I've often thought that the 12 Steps were my path back to God, to a growing faith. That gift came through others in 100s of AA , AlAnon, and ACOA meetings, and still does today. It didn't come through the church for the most part ~ with the major exception of two priests: Ernest Cockrell and Alla Bozarth, who ministered to me in good times and dark times, and who still do, whether they know it or not.

The three 4th and 5th Steps I've done over the years I've always done in Lent, which as you say is is good time for self-reflection. It's Lent again, and it's been many years now since my last 5th Step. It's time for another. I've been mentally doing a 4th Step for several weeks already, and it's time to get it on paper. Some things that happened long ago have been weighing on me, and I need to lay them before God, and then probably do a really difficult 9th Step.

Thank you for your reflections.

Alla Renée Bozarth said...

How beautifully said, Elizabeth. Thank you for your witness to the Living Christ Who Calls Us to Think Deeply and to Use Our Mortality Well.

8thday said...

I understand (I think) that your point is that Lent is not necessarily a time of sacrifice but rather a time for contemplation. But I would suggest that in order to get to a really deep place, sacrifice IS necessary. It is the difference between going for a jog and running a marathon. Both are considered exercise but only the hardest one will get you through “the wall”. Likewise while I find that a short, meditative walk can be very restorative, I don’t think it does for the soul searching mind what going into the wilderness for 40 days will do. (read Cheryl Strayed’s Wild, for example) I don’t think until one is truly challenged, that they can break through to a deeper level. It’s one of the issues I have with religion today, well, actually with society in general. The idea of hard work and sacrifice have fallen to feel good, short term instant gratification. Well, that’s my take anyway.

Lastly, I read through the 12 step program and was surprised at how God-centered it was. Some thought provoking guidance for sure, but what do atheists do?

Elizabeth Kaeton said...

Hi, 8th Day

Re: Sacrifice, here's what I wrote: "Indeed, I've come to believe that Lent is a wonderful way of life - to strive to make the necessary sacrifices so you can discover or uncover or recover the truth about hunger and power and glory - our own and that of our neighbors and the world."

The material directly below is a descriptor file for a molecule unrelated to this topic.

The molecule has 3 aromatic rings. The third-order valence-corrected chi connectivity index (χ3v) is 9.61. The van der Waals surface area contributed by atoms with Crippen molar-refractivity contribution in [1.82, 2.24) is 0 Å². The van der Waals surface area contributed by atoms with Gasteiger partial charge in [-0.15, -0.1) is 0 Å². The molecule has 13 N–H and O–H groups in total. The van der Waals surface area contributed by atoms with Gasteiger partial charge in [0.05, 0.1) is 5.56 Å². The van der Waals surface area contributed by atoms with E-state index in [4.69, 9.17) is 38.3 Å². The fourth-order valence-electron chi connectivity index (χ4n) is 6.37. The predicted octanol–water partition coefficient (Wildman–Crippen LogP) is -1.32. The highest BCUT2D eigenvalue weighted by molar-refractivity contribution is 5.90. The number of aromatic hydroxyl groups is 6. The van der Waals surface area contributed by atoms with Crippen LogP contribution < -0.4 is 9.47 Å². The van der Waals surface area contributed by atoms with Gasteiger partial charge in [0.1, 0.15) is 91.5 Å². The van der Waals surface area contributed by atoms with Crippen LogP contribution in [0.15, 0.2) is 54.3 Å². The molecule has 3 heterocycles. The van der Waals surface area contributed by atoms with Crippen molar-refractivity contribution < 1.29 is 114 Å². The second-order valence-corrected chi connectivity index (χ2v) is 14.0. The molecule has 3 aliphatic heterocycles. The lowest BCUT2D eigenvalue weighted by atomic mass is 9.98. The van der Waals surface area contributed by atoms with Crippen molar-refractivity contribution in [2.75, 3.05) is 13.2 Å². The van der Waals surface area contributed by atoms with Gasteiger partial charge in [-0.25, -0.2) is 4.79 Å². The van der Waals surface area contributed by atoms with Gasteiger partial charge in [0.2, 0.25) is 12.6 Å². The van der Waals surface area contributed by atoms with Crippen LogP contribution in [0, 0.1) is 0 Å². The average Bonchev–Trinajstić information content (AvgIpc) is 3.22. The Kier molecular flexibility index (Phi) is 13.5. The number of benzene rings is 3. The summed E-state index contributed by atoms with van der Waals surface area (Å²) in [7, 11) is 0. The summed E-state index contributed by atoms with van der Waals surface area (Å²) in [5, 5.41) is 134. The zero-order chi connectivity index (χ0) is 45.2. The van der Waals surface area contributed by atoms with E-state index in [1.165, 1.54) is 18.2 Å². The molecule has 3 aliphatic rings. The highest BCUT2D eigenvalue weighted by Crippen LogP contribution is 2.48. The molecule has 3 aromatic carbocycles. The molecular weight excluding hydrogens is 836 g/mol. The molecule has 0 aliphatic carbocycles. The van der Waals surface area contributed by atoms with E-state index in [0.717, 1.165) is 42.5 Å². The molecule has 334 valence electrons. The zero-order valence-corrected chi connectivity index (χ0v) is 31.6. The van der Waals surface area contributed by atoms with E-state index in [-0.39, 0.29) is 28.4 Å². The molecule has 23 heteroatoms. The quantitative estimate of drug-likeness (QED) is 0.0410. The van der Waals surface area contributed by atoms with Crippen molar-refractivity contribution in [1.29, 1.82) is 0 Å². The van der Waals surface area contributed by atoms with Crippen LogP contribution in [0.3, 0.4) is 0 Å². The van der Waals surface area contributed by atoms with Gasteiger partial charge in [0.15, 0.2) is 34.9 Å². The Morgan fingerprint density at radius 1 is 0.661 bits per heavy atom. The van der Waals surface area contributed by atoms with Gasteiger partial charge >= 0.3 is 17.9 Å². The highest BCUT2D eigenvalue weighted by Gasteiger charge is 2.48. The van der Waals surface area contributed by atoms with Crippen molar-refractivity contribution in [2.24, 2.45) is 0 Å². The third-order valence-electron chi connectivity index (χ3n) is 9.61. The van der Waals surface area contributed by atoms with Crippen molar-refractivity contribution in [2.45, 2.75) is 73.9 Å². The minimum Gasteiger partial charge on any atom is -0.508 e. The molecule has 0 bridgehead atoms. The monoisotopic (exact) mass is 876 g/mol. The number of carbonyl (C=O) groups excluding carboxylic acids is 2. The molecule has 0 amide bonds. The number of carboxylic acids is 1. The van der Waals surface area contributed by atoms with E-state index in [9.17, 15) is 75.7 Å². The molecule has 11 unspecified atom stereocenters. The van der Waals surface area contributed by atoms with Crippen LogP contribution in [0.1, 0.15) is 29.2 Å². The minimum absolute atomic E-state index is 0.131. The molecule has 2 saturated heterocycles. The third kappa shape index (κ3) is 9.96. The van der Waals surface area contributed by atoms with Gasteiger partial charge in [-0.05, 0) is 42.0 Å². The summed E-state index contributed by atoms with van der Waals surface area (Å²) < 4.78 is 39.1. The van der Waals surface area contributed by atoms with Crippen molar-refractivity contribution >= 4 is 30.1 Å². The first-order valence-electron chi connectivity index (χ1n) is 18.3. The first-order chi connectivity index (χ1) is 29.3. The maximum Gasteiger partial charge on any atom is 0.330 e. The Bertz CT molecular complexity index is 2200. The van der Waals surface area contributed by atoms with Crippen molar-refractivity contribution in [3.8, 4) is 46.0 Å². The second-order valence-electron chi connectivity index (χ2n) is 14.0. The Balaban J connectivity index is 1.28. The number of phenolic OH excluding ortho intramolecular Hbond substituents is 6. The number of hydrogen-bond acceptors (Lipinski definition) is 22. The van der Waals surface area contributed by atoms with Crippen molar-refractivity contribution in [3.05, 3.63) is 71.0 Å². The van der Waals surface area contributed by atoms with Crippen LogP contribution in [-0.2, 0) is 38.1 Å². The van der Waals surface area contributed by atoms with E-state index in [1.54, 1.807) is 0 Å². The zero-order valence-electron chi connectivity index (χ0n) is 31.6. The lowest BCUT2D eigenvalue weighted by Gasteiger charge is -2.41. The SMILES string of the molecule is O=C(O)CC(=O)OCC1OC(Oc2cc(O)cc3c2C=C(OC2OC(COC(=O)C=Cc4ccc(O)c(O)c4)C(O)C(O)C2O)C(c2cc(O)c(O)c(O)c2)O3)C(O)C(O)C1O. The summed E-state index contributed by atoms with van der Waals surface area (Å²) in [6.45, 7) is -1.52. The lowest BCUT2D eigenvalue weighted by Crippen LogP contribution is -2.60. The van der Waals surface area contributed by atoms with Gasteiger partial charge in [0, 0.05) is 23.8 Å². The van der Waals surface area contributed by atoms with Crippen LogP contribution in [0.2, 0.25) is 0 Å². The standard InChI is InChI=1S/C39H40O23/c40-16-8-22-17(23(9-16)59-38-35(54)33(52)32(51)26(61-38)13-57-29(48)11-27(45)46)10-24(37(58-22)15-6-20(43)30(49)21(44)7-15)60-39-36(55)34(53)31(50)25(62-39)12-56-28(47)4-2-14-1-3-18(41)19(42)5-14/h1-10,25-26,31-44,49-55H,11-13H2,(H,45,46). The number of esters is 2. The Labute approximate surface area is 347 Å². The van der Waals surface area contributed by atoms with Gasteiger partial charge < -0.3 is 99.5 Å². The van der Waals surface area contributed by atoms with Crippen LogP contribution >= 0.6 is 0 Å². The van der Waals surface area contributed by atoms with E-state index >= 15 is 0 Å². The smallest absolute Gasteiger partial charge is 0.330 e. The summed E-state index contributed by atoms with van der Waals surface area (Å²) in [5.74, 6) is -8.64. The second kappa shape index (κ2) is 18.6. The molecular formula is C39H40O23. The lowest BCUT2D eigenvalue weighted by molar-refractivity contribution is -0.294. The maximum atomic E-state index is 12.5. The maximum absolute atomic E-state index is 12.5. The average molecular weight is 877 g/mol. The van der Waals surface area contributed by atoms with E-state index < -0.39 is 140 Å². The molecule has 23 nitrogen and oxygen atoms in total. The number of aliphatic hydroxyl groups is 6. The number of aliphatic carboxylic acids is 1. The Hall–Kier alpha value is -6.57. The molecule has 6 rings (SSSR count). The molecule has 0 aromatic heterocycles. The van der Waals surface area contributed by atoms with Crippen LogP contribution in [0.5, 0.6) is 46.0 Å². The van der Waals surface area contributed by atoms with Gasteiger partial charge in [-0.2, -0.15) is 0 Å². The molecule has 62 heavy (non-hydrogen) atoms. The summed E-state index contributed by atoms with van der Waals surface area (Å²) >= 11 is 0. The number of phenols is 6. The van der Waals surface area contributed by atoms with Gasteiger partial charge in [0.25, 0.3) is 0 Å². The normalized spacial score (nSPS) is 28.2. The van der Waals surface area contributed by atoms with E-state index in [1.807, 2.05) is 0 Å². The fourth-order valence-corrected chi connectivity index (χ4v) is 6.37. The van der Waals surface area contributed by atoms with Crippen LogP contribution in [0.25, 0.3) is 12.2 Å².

"Necessary sacrifices" - not just sacrifice for the sake of sacrifice - "giving up" something you probably ought not be doing - or doing to excess - in the first place. That's really not a "necessary sacrifice". I think being intentional - especially about time and meditation and contemplation - IS a terribly inconvenient but completely necessary sacrifice - if the goal is to be a better person and make the world a better place.

As for 12-Step Programs and atheists. Well, my understanding is that the 12 Step program as all about "the God of our understanding" or "Higher Power". I've known many atheists who have done very well in 12-Step Programs and many religious people who fail miserably because they can't grasp the spirituality. They are too focused on religion. Atheists can be very spiritual people. They just don't believe in God as God has been described and explained to them. But, they get that there is a power that is universal that is, as I have heard one person describe it, "The Me that's bigger than me."

I don't pretend to know how it all works. I'm not even making the claim that it works. I just know that the 12 Step Program is pretty effective, both as a program of recovery as well as a spiritual "rule of life". Does it "work" or is it "effective" for everyone - obviously not. But, I offer it as a model - one model - to consider as we consider this time of Lent in general and "Lent as a way of life" in particular.

Hope that's helpful.

8thday said...

Thank you, as always, for your patience with my questions and for your thoughtful answers. I find religion fascinating and I always learn something here.

Bex said...

@8th Day: Have you tried the practice of walking a labyrinth?